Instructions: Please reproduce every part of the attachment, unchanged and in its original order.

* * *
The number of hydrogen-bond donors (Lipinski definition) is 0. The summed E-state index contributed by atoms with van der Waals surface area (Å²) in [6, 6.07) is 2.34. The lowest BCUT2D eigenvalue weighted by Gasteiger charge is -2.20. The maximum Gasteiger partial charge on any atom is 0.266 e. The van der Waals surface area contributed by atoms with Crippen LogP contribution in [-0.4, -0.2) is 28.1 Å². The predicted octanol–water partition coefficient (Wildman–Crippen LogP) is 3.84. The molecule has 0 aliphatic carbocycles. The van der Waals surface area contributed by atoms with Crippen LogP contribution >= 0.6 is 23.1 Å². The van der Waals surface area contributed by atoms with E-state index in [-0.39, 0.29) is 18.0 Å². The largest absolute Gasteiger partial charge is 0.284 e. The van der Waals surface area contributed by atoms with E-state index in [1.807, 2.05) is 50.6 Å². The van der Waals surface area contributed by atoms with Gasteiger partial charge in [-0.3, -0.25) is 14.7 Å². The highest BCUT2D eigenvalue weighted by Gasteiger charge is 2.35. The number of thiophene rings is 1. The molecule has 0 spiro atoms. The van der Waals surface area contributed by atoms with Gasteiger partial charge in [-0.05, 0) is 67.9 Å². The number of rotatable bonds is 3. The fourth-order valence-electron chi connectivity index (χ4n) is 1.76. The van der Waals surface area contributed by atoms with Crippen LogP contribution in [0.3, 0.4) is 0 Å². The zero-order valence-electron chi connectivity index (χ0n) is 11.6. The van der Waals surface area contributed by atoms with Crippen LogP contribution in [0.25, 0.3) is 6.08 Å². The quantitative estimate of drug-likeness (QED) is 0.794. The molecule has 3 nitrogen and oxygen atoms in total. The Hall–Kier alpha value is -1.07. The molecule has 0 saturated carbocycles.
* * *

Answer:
The number of hydrogen-bond donors (Lipinski definition) is 0. The summed E-state index contributed by atoms with van der Waals surface area (Å²) in [6, 6.07) is 2.34. The lowest BCUT2D eigenvalue weighted by Gasteiger charge is -2.20. The maximum Gasteiger partial charge on any atom is 0.266 e. The van der Waals surface area contributed by atoms with Crippen LogP contribution in [-0.4, -0.2) is 28.1 Å². The predicted octanol–water partition coefficient (Wildman–Crippen LogP) is 3.84. The molecule has 0 aliphatic carbocycles. The van der Waals surface area contributed by atoms with Crippen LogP contribution >= 0.6 is 23.1 Å². The van der Waals surface area contributed by atoms with E-state index in [-0.39, 0.29) is 18.0 Å². The largest absolute Gasteiger partial charge is 0.284 e. The van der Waals surface area contributed by atoms with E-state index in [1.807, 2.05) is 50.6 Å². The van der Waals surface area contributed by atoms with Gasteiger partial charge in [-0.3, -0.25) is 14.7 Å². The highest BCUT2D eigenvalue weighted by Gasteiger charge is 2.35. The number of thiophene rings is 1. The molecule has 0 spiro atoms. The van der Waals surface area contributed by atoms with Gasteiger partial charge in [-0.05, 0) is 67.9 Å². The number of rotatable bonds is 3. The fourth-order valence-electron chi connectivity index (χ4n) is 1.76. The van der Waals surface area contributed by atoms with Crippen LogP contribution in [0.3, 0.4) is 0 Å². The zero-order valence-electron chi connectivity index (χ0n) is 11.6. The van der Waals surface area contributed by atoms with Crippen LogP contribution in [0.25, 0.3) is 6.08 Å². The quantitative estimate of drug-likeness (QED) is 0.794. The molecule has 3 nitrogen and oxygen atoms in total. The Hall–Kier alpha value is -1.07. The molecule has 0 saturated carbocycles.